I came across this sentence in my textbook:


I would expect が or perhaps a contrastive は instead of を, but I can't understand why を is used given that in the clause 欧米人_野蛮だ野蛮人, the subject is clearly 野蛮人.

What is going on? maybe it has something to do with the fact that the sentence is used as a relative clause?

I found this Q&A that also deals with を instead of が, but it focuses only on sentences ending with adjectives, ~たい verbs and potential verbs, and it says nothing about sentences ending with 名詞 + だ, so it does not address my question.


2 Answers 2


The sentence you have in mind would be parsed this way:


The と is quoting the clause 欧米人が野蛮人だ.

On the other hand...


Here, 欧米人 is the object of 思った. The structure is 「XXをYY(だ)と思う」"think of XX as YY", not 「欧米人を野蛮人だ」と思う.

「XXをYYと思う」 can be used this way:


This structure can also be used with verbs 考える, みなす, etc:



You can use が instead of を in the sentence.

  • 日本人はなぜ欧米人野蛮人だと思ったのでしょうか

which translates literally :

  • Why did Japanese think that Westerners were barbarians?

whereas the sentence in the question translates literally:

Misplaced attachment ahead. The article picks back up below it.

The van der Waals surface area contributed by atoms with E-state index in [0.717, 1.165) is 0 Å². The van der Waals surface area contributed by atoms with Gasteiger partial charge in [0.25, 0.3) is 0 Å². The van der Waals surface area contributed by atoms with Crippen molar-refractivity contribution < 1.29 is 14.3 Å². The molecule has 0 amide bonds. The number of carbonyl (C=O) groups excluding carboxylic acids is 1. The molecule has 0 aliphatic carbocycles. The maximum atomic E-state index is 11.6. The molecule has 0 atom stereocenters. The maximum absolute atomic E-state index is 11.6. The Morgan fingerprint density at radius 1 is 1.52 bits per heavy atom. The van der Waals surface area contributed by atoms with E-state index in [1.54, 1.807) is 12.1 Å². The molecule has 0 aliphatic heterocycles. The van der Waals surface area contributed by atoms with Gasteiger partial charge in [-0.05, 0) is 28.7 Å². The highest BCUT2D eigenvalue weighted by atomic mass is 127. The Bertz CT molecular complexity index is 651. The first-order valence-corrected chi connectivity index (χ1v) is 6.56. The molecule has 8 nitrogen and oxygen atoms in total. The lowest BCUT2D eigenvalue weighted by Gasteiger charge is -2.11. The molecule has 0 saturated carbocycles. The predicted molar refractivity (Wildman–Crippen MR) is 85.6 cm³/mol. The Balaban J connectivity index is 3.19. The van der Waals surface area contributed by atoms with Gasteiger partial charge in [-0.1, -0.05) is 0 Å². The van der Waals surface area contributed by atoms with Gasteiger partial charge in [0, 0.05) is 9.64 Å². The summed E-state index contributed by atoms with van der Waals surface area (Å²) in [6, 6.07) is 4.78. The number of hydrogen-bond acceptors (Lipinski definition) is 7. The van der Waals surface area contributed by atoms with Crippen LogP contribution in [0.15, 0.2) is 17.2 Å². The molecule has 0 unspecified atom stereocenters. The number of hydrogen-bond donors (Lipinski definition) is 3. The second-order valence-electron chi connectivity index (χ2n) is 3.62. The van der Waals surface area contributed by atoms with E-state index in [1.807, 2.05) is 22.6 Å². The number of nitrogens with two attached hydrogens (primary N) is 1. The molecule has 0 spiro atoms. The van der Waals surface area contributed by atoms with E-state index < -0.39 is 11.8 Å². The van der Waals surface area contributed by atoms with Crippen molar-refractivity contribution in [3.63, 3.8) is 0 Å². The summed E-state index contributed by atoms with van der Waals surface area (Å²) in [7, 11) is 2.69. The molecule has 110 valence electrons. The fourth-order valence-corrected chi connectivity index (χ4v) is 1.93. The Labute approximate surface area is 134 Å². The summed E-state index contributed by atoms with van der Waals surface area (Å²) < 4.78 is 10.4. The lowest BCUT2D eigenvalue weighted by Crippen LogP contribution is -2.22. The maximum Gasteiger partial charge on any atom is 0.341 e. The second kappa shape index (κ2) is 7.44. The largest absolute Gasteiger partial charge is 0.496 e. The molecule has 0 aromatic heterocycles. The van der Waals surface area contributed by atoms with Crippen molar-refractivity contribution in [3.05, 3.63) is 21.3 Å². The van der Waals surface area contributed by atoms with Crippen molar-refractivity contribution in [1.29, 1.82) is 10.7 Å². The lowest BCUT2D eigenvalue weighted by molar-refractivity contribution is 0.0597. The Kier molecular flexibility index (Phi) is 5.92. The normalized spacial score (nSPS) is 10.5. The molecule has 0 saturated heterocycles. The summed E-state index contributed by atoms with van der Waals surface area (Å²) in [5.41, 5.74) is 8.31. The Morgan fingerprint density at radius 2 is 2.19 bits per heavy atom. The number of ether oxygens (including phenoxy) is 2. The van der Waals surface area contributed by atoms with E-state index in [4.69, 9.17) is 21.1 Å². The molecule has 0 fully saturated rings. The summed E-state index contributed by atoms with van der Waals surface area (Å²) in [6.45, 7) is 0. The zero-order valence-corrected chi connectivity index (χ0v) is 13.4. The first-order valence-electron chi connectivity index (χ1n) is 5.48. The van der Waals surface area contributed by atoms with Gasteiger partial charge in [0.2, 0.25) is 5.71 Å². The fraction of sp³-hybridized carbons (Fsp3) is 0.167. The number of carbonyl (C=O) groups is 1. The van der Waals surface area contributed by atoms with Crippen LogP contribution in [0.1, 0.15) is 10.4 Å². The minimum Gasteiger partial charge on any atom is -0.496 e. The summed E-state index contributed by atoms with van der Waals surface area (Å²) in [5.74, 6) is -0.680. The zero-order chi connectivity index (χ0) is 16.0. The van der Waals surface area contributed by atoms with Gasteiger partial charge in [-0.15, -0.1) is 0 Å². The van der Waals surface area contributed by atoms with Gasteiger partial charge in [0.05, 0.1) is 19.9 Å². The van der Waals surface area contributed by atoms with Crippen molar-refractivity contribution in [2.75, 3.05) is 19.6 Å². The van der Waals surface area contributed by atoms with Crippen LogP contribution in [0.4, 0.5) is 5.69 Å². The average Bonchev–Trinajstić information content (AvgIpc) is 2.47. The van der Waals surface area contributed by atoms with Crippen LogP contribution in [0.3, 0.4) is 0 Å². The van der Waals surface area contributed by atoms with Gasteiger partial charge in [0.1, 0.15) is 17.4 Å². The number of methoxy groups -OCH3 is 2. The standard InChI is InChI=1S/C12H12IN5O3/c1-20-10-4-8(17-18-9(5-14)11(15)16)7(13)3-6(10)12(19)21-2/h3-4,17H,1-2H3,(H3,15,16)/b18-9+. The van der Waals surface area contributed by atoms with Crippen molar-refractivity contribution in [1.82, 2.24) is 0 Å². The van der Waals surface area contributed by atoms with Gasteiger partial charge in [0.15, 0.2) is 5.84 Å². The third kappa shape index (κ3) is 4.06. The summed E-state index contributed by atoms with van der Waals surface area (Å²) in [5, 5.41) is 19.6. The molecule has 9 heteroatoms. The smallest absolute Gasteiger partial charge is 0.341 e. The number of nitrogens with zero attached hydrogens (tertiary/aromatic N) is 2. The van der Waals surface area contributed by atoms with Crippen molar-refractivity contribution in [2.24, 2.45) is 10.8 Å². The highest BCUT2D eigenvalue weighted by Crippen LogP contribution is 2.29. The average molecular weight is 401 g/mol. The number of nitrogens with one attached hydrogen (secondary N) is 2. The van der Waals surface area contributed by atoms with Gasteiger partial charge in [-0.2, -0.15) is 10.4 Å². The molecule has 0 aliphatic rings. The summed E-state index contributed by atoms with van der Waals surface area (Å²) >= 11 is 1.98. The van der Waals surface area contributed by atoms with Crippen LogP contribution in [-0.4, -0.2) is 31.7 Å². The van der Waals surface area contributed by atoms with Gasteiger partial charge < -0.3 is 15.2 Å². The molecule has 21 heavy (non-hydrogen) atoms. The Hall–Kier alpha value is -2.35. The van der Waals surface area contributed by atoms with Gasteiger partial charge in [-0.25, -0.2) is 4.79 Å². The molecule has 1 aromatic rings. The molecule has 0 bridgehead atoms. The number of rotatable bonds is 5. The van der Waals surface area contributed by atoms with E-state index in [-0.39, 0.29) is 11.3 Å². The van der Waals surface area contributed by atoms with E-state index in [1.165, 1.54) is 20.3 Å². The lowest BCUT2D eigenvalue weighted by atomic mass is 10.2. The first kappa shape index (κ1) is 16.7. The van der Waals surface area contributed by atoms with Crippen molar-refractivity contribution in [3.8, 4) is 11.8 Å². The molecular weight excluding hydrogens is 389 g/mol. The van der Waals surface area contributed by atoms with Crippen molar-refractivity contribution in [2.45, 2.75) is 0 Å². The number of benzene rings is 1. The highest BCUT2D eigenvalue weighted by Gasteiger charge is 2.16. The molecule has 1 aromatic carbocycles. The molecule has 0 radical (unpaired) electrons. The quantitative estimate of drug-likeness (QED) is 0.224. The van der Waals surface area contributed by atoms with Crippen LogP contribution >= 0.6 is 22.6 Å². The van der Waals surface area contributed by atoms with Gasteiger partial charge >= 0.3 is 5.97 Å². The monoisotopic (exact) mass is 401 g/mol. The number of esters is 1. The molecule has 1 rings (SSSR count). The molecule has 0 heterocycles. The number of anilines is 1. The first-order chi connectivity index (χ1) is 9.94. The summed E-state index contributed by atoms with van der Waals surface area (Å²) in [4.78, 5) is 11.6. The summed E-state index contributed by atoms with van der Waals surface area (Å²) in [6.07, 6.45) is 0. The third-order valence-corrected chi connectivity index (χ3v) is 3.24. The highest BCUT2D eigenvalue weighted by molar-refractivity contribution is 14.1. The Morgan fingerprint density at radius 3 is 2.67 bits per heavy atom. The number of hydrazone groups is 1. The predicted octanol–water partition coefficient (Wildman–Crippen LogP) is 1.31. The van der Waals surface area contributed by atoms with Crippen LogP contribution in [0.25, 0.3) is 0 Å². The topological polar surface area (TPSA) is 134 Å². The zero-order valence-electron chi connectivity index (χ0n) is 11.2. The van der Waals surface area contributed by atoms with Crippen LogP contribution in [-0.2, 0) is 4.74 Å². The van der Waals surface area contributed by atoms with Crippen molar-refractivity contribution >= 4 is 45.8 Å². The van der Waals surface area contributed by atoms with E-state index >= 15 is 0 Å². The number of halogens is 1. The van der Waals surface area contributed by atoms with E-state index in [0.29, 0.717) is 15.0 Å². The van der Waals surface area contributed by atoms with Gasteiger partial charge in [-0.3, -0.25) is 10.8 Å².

• Why did Japanese consider Westerners as barbarians?

So arguably the answer is that it is a matter of the writer's choice of construction. Also the use of は is most likely to be excluded for avoiding a consecutive は-phrase. (E.g. see this answer for ~を~と construction.)

Alternative: generally there is a research topic called 格の交替 for which you can find tons of papers on the web (like the one in the liked question). I guess it is also possible to see the above two sentences is an instance of 格の交替, which is usually considered to occur by some difference of perspectives. But I don't really see any difference by use of が/を in the particular sentence.

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